By Tom E. Curran
Who was more important to the New England Patriots, quarterback Drew Bledsoe or the man who drafted him, Bill Parcells? Is it the guy who wrote the script or the guy who read the lines? There's a good chance that this is the choice that will face Patriots fans when the 2011 Patriots Hall of Fame nominees are announced by the team on April 15. And it's up to you to make the ultimate votes. On Friday, a committee of media, staff and alumni met to discuss Patriots players who are eligible and deserving of Hall of Fame induction. This reporter ... no, no this one...no, right HERE. Ok, I was in the room. Our job was to hear the discussion then nominate three players in descending order. When the ballots are counted, the top three vote-getters will be announced to the public and the public will vote on the 2011 inductee. There's always a lot of discussion about players from different eras. Getting insight into guys I'd only watched play (as opposed to covering or not seeing at all) was a big part of the session. Asking guys like Andre Tippett or Steve Grogan or Ernie Adams to explain the merits of Raymond Clayborn vs. Leon Gray vs. Houston Antwine was an education. But now we're getting into the "modern" eraof the Patriots. The conversation now becomes even more fascinating because the "saving" of the franchise and the current "flourishment" somewhat trump the great players from the star-crossed seasons past. I've been a stalwart supporter of Leon Gray, the late Patriots' left tackle who was with the Patriots from 1973-'78. John Hannah played next to Gray and the two were one of the most potent guard-tackle combos in league history. Gray went to two Pro Bowls (1976 and '78) and was an All Pro ('78) while with the Patriots. But he was foolishly dealt to Houston in 1979 where he kept on being awesome. He's been on my nomination list before. So has Clayborn, Antwine and another old-timer Houston Antwine. But with Bledsoe and Parcells both coming up, all the other guys were fighting for that third nomination spot on my ballot. And to me, the first spot was kind of easy. Bledsoe. Even though the word "underachiever" appears on his Patriots' epitaph, From 1993 to 1998, he was the best young quarterback in the NFL. I remember writing in 1998 that there wasn't a quarterback in the league you'rd rather start a franchise with. The talent was there. The production was there. The wins, the playoff appearances and the toughness were there. But the combination of Parcells being a pain in his ass, Pete Carroll being too soft, Bledsoe not being a maniacal worker and an ever-changing parade of offensive coordinators and systems caused Bledsoe's development to flat-line. And then he got worse. Still, he was the franchise hood ornament, the most important player the franchise ever had until the third week of September, 2001 rolled around. Parcells? His impact on the franchise was nearly equal to Bledsoe's. On the day he was hired - four months before he drafted Bledsoe - nearly 1,000 season tickets were sold. In four seasons, Parcells made the Patriots compelling. He made them relevant. He ended their years of being a punch line. But he was here for half as long as Bledsoe. His divorce from the team was messy (a Twitter poll I threw out there on Friday had Bledsoe as the pick by a 4 to 1 count) and he was as reviled as he was beloved by the time he fled to the Jets. Bledsoe? At least outwardly, he never did anything to sully his "class act" image, though he oozed disdain for Belichick and a tolerant condescension toward Brady at times during that period from September through January. Last up? I went with Leon Gray, narrowly, over Raymond Clayborn. So I did my part. And so did the rest of the panel. Come April 15, you'll get the chance to finish the job. I'll keep you posted.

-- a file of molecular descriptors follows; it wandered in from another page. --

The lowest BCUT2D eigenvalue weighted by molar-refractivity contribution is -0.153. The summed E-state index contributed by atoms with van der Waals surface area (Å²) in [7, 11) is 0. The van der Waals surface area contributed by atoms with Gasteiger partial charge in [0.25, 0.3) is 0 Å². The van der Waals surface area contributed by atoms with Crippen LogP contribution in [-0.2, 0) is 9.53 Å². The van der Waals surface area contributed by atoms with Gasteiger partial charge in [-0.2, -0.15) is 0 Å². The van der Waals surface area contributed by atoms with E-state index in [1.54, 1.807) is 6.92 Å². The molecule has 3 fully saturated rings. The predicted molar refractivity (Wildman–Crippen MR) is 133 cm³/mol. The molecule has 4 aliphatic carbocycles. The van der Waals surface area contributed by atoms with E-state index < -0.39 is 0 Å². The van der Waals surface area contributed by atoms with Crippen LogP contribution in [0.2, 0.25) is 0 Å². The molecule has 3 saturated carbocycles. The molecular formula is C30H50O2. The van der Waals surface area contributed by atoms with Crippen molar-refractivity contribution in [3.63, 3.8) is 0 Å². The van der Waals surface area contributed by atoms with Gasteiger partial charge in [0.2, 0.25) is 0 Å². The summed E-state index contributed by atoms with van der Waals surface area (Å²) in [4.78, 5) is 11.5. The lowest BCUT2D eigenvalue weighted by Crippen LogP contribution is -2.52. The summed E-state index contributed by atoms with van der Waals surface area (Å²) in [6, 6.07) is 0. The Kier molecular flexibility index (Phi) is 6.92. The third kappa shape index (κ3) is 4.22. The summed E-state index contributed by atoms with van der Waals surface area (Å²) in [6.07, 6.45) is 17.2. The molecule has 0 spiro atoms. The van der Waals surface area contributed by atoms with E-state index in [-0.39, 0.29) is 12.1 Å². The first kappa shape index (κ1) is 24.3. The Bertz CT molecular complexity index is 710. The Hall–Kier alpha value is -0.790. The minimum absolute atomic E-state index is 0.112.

By Tom E. Curran